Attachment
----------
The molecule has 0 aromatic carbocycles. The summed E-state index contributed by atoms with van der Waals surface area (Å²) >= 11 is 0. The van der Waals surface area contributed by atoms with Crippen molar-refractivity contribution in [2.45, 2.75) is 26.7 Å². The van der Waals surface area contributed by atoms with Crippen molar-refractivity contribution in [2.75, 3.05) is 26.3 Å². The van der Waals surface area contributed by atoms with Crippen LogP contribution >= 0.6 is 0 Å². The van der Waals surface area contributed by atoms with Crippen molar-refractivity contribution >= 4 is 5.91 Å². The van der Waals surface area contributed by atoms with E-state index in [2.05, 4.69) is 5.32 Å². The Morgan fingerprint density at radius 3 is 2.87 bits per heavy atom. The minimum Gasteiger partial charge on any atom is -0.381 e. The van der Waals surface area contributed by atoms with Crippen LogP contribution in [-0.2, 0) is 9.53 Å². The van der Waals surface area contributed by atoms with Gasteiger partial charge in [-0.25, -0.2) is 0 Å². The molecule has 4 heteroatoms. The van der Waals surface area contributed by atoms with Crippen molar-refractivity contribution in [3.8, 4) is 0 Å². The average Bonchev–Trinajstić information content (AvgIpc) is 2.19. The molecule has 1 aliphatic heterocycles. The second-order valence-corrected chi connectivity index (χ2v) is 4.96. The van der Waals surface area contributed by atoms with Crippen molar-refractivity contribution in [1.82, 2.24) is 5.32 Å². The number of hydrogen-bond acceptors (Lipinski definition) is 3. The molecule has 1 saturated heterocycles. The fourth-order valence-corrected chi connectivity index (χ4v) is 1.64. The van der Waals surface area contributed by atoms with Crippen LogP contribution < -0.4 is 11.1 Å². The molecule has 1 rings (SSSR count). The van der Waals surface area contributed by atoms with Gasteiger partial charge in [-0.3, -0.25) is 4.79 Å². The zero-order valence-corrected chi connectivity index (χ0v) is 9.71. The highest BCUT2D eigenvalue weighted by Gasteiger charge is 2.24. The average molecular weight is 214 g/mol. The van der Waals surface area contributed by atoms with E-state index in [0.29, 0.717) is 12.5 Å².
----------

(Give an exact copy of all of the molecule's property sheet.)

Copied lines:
The molecule has 0 aromatic carbocycles. The summed E-state index contributed by atoms with van der Waals surface area (Å²) >= 11 is 0. The van der Waals surface area contributed by atoms with Crippen molar-refractivity contribution in [2.45, 2.75) is 26.7 Å². The van der Waals surface area contributed by atoms with Crippen molar-refractivity contribution in [2.75, 3.05) is 26.3 Å². The van der Waals surface area contributed by atoms with Crippen LogP contribution >= 0.6 is 0 Å². The van der Waals surface area contributed by atoms with Crippen molar-refractivity contribution >= 4 is 5.91 Å². The van der Waals surface area contributed by atoms with E-state index in [2.05, 4.69) is 5.32 Å². The Morgan fingerprint density at radius 3 is 2.87 bits per heavy atom. The minimum Gasteiger partial charge on any atom is -0.381 e. The van der Waals surface area contributed by atoms with Crippen LogP contribution in [-0.2, 0) is 9.53 Å². The van der Waals surface area contributed by atoms with Gasteiger partial charge in [-0.25, -0.2) is 0 Å². The molecule has 4 heteroatoms. The van der Waals surface area contributed by atoms with Crippen molar-refractivity contribution in [3.8, 4) is 0 Å². The average Bonchev–Trinajstić information content (AvgIpc) is 2.19. The molecule has 1 aliphatic heterocycles. The second-order valence-corrected chi connectivity index (χ2v) is 4.96. The van der Waals surface area contributed by atoms with Crippen molar-refractivity contribution in [1.82, 2.24) is 5.32 Å². The number of hydrogen-bond acceptors (Lipinski definition) is 3. The molecule has 1 saturated heterocycles. The fourth-order valence-corrected chi connectivity index (χ4v) is 1.64. The van der Waals surface area contributed by atoms with Crippen LogP contribution < -0.4 is 11.1 Å². The molecule has 1 rings (SSSR count). The van der Waals surface area contributed by atoms with Gasteiger partial charge in [-0.3, -0.25) is 4.79 Å². The zero-order valence-corrected chi connectivity index (χ0v) is 9.71. The highest BCUT2D eigenvalue weighted by Gasteiger charge is 2.24. The average molecular weight is 214 g/mol. The van der Waals surface area contributed by atoms with E-state index in [0.29, 0.717) is 12.5 Å².